This summer, we are pleased to bring you our third annual institute. Like our 2020 institute, this three-day event will also be virtual. However, instead of focusing on the impact of the pandemic, we are pushing the conversations to address how we build a better early childhood education for all children.
We are not advocating for a return to normal because we know normal was not good enough for too many children and families. Instead, our focus is on building something better. How do we take all that we experienced and learned during a global pandemic that caused so much tragedy to push for policies and systems that protect childhood? What should our advocacy look like as schools plan to reopen and we insist on making changes to the curriculum and resisting standardized testing? How can we continue to push for equitable practices in early childhood that support all children?
To discuss these and other related questions, we’ve invited parents, teachers, educators, researchers, and advocates with a passion for early childhood to help explore the possibilities of building a better future. Check out what we have planned this year!
Day 1: Learning Leveraged: Planning for Better Than Returning to Normal Monday, June 28th 4-6 pm EST
We refuse to accept the deficit-oriented “learning loss” narrative that seeks to punish children and teachers for surviving a global pandemic. How can we leverage what we learned about children, families, and education outside the school building? How do we center hands-on inquiry-based exploration in classrooms and remote spaces? How can we support families and childcare providers so that they can thrive in the future? These are just a few of the questions we will discuss on Monday, June 28th.
We begin with a welcome and DEY overview by our co-founder Nancy Carlsson-Paige. We’re very excited to have Susan Linn and Audrey Duck join us to kick off the institute.
This year two of our panels will begin with keynote speakers. First up, we have Dr. Kathy Hirsh Pasek of Temple University sharing her latest research on supporting children’s learning post-pandemic.
We then transition to an exciting panel with CUNY Medical School faculty Dr. Kaliris Salas-Ramirez, Director of Maple Street School in Brooklyn, Wendy Cole, and Co-Teacher/Leader of Mission Hills Schools and DEY Treasurer Geralyn Bywater McLaughlin. This panel will discuss what is needed to ensure we build a better early childhood future.
Day 2: Advocacy Talk and Play Chat Tuesday, June 29th 4-6 pm EST.
For day two, we focus on two of my favorite things: play and advocacy. We at Defending the Early Years believe in play as the authentic way kids learn, develop, and thrive.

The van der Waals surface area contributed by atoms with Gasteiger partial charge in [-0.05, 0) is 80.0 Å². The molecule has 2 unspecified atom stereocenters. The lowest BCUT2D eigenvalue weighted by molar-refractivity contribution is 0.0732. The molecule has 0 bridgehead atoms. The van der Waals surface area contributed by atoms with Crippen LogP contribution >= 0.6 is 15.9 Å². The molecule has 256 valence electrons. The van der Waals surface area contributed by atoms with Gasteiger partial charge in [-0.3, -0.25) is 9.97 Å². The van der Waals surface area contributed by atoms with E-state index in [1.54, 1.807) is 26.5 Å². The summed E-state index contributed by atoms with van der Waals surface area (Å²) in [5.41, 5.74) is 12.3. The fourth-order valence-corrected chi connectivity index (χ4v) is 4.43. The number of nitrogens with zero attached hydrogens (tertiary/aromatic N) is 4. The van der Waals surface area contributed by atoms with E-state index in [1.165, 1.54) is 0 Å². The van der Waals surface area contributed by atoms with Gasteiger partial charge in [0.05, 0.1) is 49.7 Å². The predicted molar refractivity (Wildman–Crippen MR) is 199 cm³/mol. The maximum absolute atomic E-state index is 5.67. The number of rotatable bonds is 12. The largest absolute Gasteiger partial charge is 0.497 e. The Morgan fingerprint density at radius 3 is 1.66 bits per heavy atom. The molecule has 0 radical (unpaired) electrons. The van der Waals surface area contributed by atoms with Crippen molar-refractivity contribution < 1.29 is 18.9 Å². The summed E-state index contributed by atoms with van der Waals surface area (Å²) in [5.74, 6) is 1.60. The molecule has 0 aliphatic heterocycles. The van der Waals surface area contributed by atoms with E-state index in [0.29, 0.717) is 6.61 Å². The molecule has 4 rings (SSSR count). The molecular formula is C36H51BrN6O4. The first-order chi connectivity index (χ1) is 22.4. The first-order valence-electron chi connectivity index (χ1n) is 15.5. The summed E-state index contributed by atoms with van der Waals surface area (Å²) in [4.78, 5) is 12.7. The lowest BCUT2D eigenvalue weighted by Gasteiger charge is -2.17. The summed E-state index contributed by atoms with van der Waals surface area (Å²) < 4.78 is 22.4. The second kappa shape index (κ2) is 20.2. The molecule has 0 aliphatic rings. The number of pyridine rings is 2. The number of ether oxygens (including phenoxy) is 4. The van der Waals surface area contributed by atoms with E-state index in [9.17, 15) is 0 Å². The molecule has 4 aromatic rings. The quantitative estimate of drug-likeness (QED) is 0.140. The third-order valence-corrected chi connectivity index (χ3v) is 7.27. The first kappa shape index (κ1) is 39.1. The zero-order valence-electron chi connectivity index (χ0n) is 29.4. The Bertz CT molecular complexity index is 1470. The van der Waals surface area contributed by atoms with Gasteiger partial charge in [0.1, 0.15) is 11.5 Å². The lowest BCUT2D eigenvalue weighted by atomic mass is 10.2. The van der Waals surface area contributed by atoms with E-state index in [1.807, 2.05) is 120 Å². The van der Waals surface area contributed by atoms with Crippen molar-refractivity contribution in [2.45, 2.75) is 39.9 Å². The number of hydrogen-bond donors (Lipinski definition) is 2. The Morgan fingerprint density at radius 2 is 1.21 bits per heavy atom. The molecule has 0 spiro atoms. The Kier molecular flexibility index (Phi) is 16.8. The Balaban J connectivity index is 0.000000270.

We are delighted to begin Day 2 in conversation with the authors of Let the Children Play: Why More Play Will Save Our Schools and Help Children Thrive, William Doyle and Pasi Sahlberg. Nancy and I will discuss key themes for their book and how we push for more play in early childhood and beyond.
We then transition to a talk with advocate Cassie Creswell to learn about her fantastic work on behalf of Illinois Families for Public Education to get the Right to Play Bill passed in the Illinois legislature. We can’t wait to share Cassie’s success story as we continue to expand our policy platform.
Day 3: Building an Equitable Early Childhood Education
We conclude on day 3, focusing on making early childhood an equitable space that centers on the needs of diverse children and their families. We believe that early childhood education is responsible for preparing young children to recognize and resist all forms of oppression, including racism and heterosexism.
We are delighted to welcome back the President and Founder of Anahsa Consulting and the Executive Director of the Center on Culture, Race, and Equity at Bank Street College, Takiema Bunch Smith, to deliver our opening keynote. Takiema’s passion for early childhood builds a culture of anti-oppression and racial equity for children and adults.
Following her keynote is a discussion with Megan Madison, author of the recently published children’s book Our Skin and trainer for the Center for Racial Justice in Education; Ashley Brailsford, founder of Our Joyful Learning, an organization that helps nature-based programs become more inclusive through culturally relevant teaching; and Laleña Garcia NYC kindergarten teacher, Gender and Sexuality trainer, and author of What We Believe: A Black Lives Matter Principles Activity Book.
These amazing educators will discuss the possibilities of centering liberation, healing, and thriving in the field of early childhood education.
We hope you will join us for what promises to be an informative and inspiring opportunity to guide our work on behalf of young children, their families, and early childhood teachers. Register today.